Courting the Ancient Feminine Part II: Paris

I had done an Internet search before we left to see if there were any Black Madonna statues in Paris, being familiar with the Black Madonnas that can be found around France and Northern Spain. There was one, in Notre Dame de Bonne Délivrance, in a wealthy suburb just northwest of Paris proper. I made my intentions to visit the Black Madonna in Paris, on this honeymoon trip to Europe.  And so it was.


After two full days of walking our legs off visiting museums, catacombs and basillicas, I was to take the last morning to myself, for long Metro ride to Neuilly-sur-Siene to visit the Black Madonna of de Bonne Délivrance.

The morning was dark—from black thunder clouds that boomed and crashed outside the large French window of our postage-stamp-sized room, facing an inner courtyard.  Thunder, lightening, and then tropical-style pouring rain.

I could have bagged it, but I donned my dark pink rain jacket, armed with my husband’s iPhone (with address bookmarked in Google Maps), and to his dismay, marched out into the pouring rain.

I only had to go half a block, to the Metro station.

A quick 20 minutes later, I was at my stop. Emerging from the Metro, I followed the iPhone blinking blue dot along the streets of a very nice, well-kept and friendly-feeling neighborhood.

The storm had cleared and the sun was shining.

With ease, I found my destination — the Chateau de Neuilly, behind whose gates the chapel was housed. The large, black iron gate was open. I followed the signs for the Chapel de Bonne Délivrance, around the corner, along a well-kept gravel path. And there it was.

Inside the small chapel, it was cool and quiet. A nun, black as night, was gently moving around the alter, putting away accoutrements from the 11:00 am Monday morning mass, which I apparently had just missed. Two women were sitting silently in the pews.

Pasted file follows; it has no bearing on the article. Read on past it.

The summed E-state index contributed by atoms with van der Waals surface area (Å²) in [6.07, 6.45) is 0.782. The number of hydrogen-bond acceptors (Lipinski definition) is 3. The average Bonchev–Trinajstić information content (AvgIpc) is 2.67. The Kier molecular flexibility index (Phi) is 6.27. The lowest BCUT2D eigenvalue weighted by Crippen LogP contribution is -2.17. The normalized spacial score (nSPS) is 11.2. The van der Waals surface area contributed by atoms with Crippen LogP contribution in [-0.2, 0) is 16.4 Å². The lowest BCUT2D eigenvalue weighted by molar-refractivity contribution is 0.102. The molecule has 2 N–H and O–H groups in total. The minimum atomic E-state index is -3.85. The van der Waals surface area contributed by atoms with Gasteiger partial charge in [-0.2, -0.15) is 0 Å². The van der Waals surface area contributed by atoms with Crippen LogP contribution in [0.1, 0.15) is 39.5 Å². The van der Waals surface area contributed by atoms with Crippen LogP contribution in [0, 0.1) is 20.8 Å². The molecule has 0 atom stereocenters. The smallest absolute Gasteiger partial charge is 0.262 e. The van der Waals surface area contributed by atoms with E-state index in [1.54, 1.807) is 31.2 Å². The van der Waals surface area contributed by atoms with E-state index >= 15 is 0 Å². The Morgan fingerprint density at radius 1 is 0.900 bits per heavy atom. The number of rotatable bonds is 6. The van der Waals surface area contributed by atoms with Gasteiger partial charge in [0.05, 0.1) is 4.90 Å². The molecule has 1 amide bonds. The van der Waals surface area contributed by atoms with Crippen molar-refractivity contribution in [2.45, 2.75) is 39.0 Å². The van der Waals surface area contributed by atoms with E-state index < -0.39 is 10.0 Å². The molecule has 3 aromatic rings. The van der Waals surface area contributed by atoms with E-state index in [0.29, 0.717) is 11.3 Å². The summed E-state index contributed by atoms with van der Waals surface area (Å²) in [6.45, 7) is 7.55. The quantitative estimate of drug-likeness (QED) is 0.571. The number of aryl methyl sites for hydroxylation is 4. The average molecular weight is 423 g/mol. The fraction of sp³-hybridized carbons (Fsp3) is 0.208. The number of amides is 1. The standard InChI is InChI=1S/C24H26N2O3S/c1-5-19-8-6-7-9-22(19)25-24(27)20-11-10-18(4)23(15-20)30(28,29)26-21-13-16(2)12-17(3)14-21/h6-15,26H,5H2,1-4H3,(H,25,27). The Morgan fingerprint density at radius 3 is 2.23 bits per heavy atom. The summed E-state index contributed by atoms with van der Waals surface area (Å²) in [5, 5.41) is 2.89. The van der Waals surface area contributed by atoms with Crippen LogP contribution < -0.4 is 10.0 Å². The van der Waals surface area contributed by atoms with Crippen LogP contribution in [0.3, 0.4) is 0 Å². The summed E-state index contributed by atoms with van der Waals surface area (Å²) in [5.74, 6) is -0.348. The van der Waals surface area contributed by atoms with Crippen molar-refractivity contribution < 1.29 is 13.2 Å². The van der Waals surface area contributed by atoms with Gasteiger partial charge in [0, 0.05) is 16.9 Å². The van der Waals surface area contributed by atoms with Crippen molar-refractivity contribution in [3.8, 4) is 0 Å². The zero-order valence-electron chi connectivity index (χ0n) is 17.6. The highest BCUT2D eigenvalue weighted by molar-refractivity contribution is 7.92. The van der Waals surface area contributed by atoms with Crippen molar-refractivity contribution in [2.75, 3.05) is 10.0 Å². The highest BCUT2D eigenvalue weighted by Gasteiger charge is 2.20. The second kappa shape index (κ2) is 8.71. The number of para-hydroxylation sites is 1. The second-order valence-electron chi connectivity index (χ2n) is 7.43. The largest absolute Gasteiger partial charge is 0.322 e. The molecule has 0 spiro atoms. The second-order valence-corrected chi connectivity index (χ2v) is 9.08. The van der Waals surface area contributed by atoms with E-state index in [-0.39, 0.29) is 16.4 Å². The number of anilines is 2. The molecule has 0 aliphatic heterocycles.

And behind the alter was the Black Madonna, graceful in her flowing robes, with the child Jesus on her flung out hip.

I walked reverently up the side isle, standing behind a pillar, and took a couple of photos. Then sat in a middle pew and felt inside myself—what kind of feeling did I have here in this place?

Actually, immediately upon entering the space, I felt a very quiet gentleness. Walking near her, I was struck very strongly with the energy of utter and complete purity and innocence. The gentle sweetness of a young girl child. 

I was quite taken off guard. My idea of the Black Madonna was a strong and mysterious energy, something powerful yet hidden.

I sat on a pew in front of her and wondered at how long it had been since I had felt that unscathed sweetness in myself, that untainted purity of heart.

A long time.

I soaked it in and soaked it in, intending to have my bones remember it.

An elderly white nun, hunched over but walking briskly, motored to the back of the chapel and I could hear her carrying on a conversation with a patron, in musical and hushed French tones that echoed and reverberated soothingly throughout the space.

Within a half hour or so, the chapel was closing, as the sweet black nun told me in accented English, with the kindest of smiles.

I retraced the steps of my journey with a great peace in my heart. Here was an aspect of the Feminine that I had completely forgotten about, that perhaps I did not take seriously, because it wasn’t ‘strong.’ Yet in truth, there was an incredible strength, I discovered, in the purity of Her innocence.